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“Notwithstanding”. It’s a bit of a mouthful. When used in a contract the term indicates that what is being said in a clause (Clause 2) takes priority over the contents of another clause (Clause 1). Clause 1 will set out the main rule and Clause 2 will create an exception to that rule.

The term “notwithstanding” can be used to achieve the same effect as the phrase “subject to” but its placement in a contract will differ in that the word “notwithstanding” will generally appear in Clause 2 (the exception clause) whereas the words “subject to” will generally appear in Clause 1 (the main rule clause). “Notwithstanding” therefore looks back whilst “subject to” looks forward.


Clause 1: Neither party to this Contract shall assign its rights under this Contract.

Clause 2: Notwithstanding Clause 1 the Seller may assign its rights under this Contract from the date falling 12 months after the date of this Contract.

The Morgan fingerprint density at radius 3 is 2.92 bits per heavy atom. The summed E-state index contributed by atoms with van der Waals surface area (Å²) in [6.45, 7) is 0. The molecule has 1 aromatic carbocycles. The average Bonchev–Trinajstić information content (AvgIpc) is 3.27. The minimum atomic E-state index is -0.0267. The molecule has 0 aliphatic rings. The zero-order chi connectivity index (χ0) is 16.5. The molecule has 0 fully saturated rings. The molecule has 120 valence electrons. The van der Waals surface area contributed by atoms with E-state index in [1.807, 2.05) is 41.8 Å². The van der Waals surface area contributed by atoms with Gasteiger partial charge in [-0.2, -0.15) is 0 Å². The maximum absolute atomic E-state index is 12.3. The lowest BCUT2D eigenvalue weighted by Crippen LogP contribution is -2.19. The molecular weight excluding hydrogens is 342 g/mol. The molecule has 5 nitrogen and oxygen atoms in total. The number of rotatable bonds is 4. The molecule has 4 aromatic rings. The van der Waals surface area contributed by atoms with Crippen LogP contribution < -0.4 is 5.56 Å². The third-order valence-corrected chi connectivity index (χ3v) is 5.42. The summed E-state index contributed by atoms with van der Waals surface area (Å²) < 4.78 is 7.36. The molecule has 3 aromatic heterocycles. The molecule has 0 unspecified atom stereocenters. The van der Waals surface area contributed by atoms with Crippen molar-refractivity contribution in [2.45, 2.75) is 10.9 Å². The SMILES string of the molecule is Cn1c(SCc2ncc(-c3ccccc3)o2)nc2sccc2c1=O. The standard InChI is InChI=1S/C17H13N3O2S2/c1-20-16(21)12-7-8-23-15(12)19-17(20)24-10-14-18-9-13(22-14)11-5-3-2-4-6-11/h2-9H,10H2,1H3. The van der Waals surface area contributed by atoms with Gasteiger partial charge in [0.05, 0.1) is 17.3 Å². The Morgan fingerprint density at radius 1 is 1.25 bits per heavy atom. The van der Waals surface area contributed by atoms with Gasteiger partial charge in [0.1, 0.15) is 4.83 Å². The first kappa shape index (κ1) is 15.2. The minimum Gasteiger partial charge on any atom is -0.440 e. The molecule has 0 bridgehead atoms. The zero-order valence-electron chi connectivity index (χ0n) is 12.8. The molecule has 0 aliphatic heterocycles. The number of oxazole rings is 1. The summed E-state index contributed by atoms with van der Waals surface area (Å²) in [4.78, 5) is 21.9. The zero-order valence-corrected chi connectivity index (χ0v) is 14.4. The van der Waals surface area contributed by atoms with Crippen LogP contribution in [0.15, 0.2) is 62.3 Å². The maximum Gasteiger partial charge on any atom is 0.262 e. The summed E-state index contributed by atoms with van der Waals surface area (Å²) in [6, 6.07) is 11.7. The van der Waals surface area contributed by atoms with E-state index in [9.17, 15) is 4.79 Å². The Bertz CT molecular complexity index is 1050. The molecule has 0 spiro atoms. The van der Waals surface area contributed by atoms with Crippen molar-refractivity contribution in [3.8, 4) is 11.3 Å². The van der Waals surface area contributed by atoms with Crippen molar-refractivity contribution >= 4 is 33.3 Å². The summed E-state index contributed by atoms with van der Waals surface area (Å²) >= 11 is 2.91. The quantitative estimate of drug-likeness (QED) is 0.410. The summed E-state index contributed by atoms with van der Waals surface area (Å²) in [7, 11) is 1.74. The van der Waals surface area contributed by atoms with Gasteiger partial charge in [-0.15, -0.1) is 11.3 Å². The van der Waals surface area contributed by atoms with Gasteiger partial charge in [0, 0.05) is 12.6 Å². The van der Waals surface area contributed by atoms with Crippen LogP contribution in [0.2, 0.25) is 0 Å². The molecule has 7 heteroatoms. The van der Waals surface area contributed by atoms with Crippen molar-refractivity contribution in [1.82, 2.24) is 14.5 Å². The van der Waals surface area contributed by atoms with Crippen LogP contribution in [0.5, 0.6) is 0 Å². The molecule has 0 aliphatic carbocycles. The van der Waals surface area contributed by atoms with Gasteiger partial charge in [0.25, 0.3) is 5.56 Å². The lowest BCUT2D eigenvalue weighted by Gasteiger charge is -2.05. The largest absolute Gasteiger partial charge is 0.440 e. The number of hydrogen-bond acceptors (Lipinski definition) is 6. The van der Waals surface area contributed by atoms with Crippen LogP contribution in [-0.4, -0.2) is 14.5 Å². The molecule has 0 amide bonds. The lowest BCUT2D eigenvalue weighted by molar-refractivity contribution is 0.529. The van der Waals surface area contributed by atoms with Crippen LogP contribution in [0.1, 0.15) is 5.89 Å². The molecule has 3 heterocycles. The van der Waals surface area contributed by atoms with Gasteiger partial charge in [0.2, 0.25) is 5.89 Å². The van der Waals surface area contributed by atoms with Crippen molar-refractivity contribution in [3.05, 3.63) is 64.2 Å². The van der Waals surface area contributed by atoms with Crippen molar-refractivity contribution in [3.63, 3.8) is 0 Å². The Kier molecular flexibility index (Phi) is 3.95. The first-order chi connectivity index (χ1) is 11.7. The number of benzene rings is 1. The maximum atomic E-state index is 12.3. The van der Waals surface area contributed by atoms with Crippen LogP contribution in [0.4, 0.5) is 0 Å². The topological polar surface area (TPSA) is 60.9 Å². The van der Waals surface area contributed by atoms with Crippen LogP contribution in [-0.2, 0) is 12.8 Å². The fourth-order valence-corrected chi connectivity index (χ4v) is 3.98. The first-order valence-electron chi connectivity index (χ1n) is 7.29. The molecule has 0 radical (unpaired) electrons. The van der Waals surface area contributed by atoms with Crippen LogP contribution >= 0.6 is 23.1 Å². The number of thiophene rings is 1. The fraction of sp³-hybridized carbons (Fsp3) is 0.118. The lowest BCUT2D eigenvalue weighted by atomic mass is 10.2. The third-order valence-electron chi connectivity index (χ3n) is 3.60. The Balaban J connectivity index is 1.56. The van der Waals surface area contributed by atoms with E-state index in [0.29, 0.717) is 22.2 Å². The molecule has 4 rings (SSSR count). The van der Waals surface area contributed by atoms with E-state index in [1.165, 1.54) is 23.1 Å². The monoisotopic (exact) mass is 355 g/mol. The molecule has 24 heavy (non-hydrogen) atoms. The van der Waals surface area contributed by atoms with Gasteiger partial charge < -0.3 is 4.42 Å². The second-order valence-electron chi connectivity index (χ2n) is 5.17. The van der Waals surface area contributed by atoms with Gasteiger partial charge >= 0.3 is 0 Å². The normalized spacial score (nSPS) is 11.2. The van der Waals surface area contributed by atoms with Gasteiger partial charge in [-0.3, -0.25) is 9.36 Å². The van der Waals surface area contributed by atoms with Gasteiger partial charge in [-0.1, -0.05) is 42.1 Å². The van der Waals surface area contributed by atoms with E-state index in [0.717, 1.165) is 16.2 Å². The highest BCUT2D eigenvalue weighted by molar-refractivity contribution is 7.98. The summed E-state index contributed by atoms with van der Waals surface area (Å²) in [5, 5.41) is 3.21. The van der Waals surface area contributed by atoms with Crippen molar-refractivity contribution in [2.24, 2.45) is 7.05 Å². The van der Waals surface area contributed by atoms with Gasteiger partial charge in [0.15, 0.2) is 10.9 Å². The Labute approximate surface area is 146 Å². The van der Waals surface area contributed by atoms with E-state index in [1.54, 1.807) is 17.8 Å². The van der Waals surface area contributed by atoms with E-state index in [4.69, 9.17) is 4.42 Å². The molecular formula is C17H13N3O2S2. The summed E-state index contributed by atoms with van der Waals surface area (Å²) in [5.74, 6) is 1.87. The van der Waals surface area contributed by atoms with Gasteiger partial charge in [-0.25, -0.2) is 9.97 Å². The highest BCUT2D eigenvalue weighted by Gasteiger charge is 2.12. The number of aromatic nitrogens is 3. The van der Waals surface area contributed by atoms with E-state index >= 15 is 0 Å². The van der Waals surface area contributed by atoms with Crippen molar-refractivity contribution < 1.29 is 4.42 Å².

The effect of the above is that neither party can transfer their rights under the contract (main rule) except that the seller can once 12 months has passed from the date of the contract (exception to the main rule).

In plain English “notwithstanding” essentially means “in spite of”.


Should you need expert legal advice regarding a contractual matter, please contact Joseph Seyed Hossein at or telephone 01204 540 900 or 0161 834 4722.

The contents of this article are for general information purposes only and shall not be deemed to be, or constitute legal advice. We cannot accept responsibility for any loss as a result of acts or omissions taken in respect of this article.